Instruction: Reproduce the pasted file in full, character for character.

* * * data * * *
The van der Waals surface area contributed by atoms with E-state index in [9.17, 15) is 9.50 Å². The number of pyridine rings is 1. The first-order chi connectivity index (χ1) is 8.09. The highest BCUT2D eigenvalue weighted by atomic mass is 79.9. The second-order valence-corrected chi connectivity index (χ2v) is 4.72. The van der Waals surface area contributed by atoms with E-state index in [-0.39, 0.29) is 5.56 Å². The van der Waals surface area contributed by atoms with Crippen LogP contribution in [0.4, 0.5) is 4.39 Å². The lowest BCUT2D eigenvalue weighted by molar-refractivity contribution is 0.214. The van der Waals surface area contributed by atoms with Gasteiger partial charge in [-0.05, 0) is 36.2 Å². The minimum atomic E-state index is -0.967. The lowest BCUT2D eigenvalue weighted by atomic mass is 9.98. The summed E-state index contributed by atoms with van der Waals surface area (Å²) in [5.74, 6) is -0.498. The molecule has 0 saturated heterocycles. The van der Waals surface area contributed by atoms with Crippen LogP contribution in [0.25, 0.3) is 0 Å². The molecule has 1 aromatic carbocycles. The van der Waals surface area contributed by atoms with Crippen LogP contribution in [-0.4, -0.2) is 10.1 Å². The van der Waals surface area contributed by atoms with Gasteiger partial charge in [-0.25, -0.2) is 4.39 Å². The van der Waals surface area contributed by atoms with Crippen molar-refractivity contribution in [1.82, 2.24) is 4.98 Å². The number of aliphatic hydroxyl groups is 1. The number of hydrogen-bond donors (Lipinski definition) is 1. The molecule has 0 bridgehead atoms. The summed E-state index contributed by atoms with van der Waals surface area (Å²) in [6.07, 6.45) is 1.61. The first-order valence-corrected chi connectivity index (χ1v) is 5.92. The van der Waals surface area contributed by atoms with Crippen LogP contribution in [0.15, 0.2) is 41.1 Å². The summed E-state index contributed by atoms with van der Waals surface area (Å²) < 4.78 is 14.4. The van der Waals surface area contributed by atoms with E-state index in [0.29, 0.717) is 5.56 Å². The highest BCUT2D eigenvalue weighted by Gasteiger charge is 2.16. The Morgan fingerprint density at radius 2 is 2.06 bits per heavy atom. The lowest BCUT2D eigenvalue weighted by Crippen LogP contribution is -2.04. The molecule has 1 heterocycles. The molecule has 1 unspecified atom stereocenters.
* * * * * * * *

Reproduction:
The van der Waals surface area contributed by atoms with E-state index in [9.17, 15) is 9.50 Å². The number of pyridine rings is 1. The first-order chi connectivity index (χ1) is 8.09. The highest BCUT2D eigenvalue weighted by atomic mass is 79.9. The second-order valence-corrected chi connectivity index (χ2v) is 4.72. The van der Waals surface area contributed by atoms with E-state index in [-0.39, 0.29) is 5.56 Å². The van der Waals surface area contributed by atoms with Crippen LogP contribution in [0.4, 0.5) is 4.39 Å². The lowest BCUT2D eigenvalue weighted by molar-refractivity contribution is 0.214. The van der Waals surface area contributed by atoms with Gasteiger partial charge in [-0.05, 0) is 36.2 Å². The minimum atomic E-state index is -0.967. The lowest BCUT2D eigenvalue weighted by atomic mass is 9.98. The summed E-state index contributed by atoms with van der Waals surface area (Å²) in [5.74, 6) is -0.498. The molecule has 0 saturated heterocycles. The van der Waals surface area contributed by atoms with Crippen LogP contribution in [0.25, 0.3) is 0 Å². The molecule has 1 aromatic carbocycles. The van der Waals surface area contributed by atoms with Crippen LogP contribution in [-0.4, -0.2) is 10.1 Å². The van der Waals surface area contributed by atoms with Gasteiger partial charge in [-0.25, -0.2) is 4.39 Å². The van der Waals surface area contributed by atoms with Crippen molar-refractivity contribution in [1.82, 2.24) is 4.98 Å². The number of aliphatic hydroxyl groups is 1. The number of hydrogen-bond donors (Lipinski definition) is 1. The molecule has 0 bridgehead atoms. The summed E-state index contributed by atoms with van der Waals surface area (Å²) in [6.07, 6.45) is 1.61. The first-order valence-corrected chi connectivity index (χ1v) is 5.92. The van der Waals surface area contributed by atoms with Crippen LogP contribution in [0.15, 0.2) is 41.1 Å². The summed E-state index contributed by atoms with van der Waals surface area (Å²) < 4.78 is 14.4. The van der Waals surface area contributed by atoms with E-state index in [0.29, 0.717) is 5.56 Å². The highest BCUT2D eigenvalue weighted by Gasteiger charge is 2.16. The Morgan fingerprint density at radius 2 is 2.06 bits per heavy atom. The lowest BCUT2D eigenvalue weighted by Crippen LogP contribution is -2.04. The molecule has 1 heterocycles. The molecule has 1 unspecified atom stereocenters.